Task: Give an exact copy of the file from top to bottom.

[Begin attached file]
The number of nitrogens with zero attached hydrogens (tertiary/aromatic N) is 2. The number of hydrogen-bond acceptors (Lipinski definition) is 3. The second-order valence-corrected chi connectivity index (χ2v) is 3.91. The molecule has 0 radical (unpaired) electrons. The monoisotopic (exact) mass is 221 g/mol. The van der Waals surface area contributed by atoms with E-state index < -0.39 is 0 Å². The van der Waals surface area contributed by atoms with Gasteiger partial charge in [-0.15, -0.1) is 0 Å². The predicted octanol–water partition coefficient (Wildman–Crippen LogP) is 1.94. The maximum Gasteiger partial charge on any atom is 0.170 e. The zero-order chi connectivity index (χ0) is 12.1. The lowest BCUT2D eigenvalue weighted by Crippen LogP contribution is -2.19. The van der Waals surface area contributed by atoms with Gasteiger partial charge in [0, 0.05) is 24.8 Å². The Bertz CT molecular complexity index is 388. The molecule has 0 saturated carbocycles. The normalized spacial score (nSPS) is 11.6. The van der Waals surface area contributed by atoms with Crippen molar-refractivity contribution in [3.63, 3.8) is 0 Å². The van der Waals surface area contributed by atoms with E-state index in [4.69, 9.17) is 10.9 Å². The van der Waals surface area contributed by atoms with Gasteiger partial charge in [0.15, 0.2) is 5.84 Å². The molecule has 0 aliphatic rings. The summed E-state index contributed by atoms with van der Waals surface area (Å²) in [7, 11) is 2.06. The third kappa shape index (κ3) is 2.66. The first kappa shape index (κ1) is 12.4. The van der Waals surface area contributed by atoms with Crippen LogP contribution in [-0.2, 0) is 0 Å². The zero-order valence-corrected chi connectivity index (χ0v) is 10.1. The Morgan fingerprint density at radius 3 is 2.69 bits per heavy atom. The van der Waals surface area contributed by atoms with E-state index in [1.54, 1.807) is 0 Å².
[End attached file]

The number of nitrogens with zero attached hydrogens (tertiary/aromatic N) is 2. The number of hydrogen-bond acceptors (Lipinski definition) is 3. The second-order valence-corrected chi connectivity index (χ2v) is 3.91. The molecule has 0 radical (unpaired) electrons. The monoisotopic (exact) mass is 221 g/mol. The van der Waals surface area contributed by atoms with E-state index < -0.39 is 0 Å². The van der Waals surface area contributed by atoms with Gasteiger partial charge in [-0.15, -0.1) is 0 Å². The predicted octanol–water partition coefficient (Wildman–Crippen LogP) is 1.94. The maximum Gasteiger partial charge on any atom is 0.170 e. The zero-order chi connectivity index (χ0) is 12.1. The lowest BCUT2D eigenvalue weighted by Crippen LogP contribution is -2.19. The van der Waals surface area contributed by atoms with Gasteiger partial charge in [0, 0.05) is 24.8 Å². The Bertz CT molecular complexity index is 388. The molecule has 0 saturated carbocycles. The normalized spacial score (nSPS) is 11.6. The van der Waals surface area contributed by atoms with Crippen molar-refractivity contribution in [3.63, 3.8) is 0 Å². The van der Waals surface area contributed by atoms with E-state index in [4.69, 9.17) is 10.9 Å². The van der Waals surface area contributed by atoms with Gasteiger partial charge in [0.15, 0.2) is 5.84 Å². The molecule has 0 aliphatic rings. The summed E-state index contributed by atoms with van der Waals surface area (Å²) in [7, 11) is 2.06. The third kappa shape index (κ3) is 2.66. The first kappa shape index (κ1) is 12.4. The van der Waals surface area contributed by atoms with Crippen LogP contribution in [-0.2, 0) is 0 Å². The zero-order valence-corrected chi connectivity index (χ0v) is 10.1. The Morgan fingerprint density at radius 3 is 2.69 bits per heavy atom. The van der Waals surface area contributed by atoms with E-state index in [1.54, 1.807) is 0 Å².